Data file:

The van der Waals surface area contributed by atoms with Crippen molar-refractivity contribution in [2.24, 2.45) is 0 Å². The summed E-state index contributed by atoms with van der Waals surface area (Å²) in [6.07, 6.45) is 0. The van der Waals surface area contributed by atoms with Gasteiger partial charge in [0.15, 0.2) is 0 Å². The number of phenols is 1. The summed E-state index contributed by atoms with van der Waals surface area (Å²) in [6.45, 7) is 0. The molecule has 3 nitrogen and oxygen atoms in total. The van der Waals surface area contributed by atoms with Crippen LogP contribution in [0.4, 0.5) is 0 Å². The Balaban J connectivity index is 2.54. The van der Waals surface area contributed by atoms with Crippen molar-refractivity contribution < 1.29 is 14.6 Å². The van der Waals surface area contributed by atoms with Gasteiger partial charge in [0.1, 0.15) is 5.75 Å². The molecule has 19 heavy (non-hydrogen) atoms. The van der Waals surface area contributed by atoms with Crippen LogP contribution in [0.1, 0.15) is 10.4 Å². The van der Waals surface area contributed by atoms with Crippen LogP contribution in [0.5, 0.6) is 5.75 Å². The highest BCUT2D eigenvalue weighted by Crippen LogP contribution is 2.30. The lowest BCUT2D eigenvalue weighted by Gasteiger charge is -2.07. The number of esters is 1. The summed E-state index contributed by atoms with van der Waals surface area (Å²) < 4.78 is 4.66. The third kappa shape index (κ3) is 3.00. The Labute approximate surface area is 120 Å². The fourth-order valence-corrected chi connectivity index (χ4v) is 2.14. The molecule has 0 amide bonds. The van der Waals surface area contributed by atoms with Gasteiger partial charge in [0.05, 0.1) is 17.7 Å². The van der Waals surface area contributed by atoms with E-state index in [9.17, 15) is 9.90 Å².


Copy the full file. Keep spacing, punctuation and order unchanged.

The van der Waals surface area contributed by atoms with Crippen molar-refractivity contribution in [2.24, 2.45) is 0 Å². The summed E-state index contributed by atoms with van der Waals surface area (Å²) in [6.07, 6.45) is 0. The van der Waals surface area contributed by atoms with Gasteiger partial charge in [0.15, 0.2) is 0 Å². The number of phenols is 1. The summed E-state index contributed by atoms with van der Waals surface area (Å²) in [6.45, 7) is 0. The molecule has 3 nitrogen and oxygen atoms in total. The van der Waals surface area contributed by atoms with Crippen LogP contribution in [0.4, 0.5) is 0 Å². The Balaban J connectivity index is 2.54. The van der Waals surface area contributed by atoms with Crippen molar-refractivity contribution < 1.29 is 14.6 Å². The van der Waals surface area contributed by atoms with Gasteiger partial charge in [0.1, 0.15) is 5.75 Å². The molecule has 19 heavy (non-hydrogen) atoms. The van der Waals surface area contributed by atoms with Crippen LogP contribution in [0.1, 0.15) is 10.4 Å². The van der Waals surface area contributed by atoms with Crippen LogP contribution in [0.5, 0.6) is 5.75 Å². The highest BCUT2D eigenvalue weighted by Crippen LogP contribution is 2.30. The lowest BCUT2D eigenvalue weighted by Gasteiger charge is -2.07. The number of esters is 1. The summed E-state index contributed by atoms with van der Waals surface area (Å²) < 4.78 is 4.66. The third kappa shape index (κ3) is 3.00. The Labute approximate surface area is 120 Å². The fourth-order valence-corrected chi connectivity index (χ4v) is 2.14. The molecule has 0 amide bonds. The van der Waals surface area contributed by atoms with Gasteiger partial charge in [0.05, 0.1) is 17.7 Å². The van der Waals surface area contributed by atoms with E-state index in [9.17, 15) is 9.90 Å².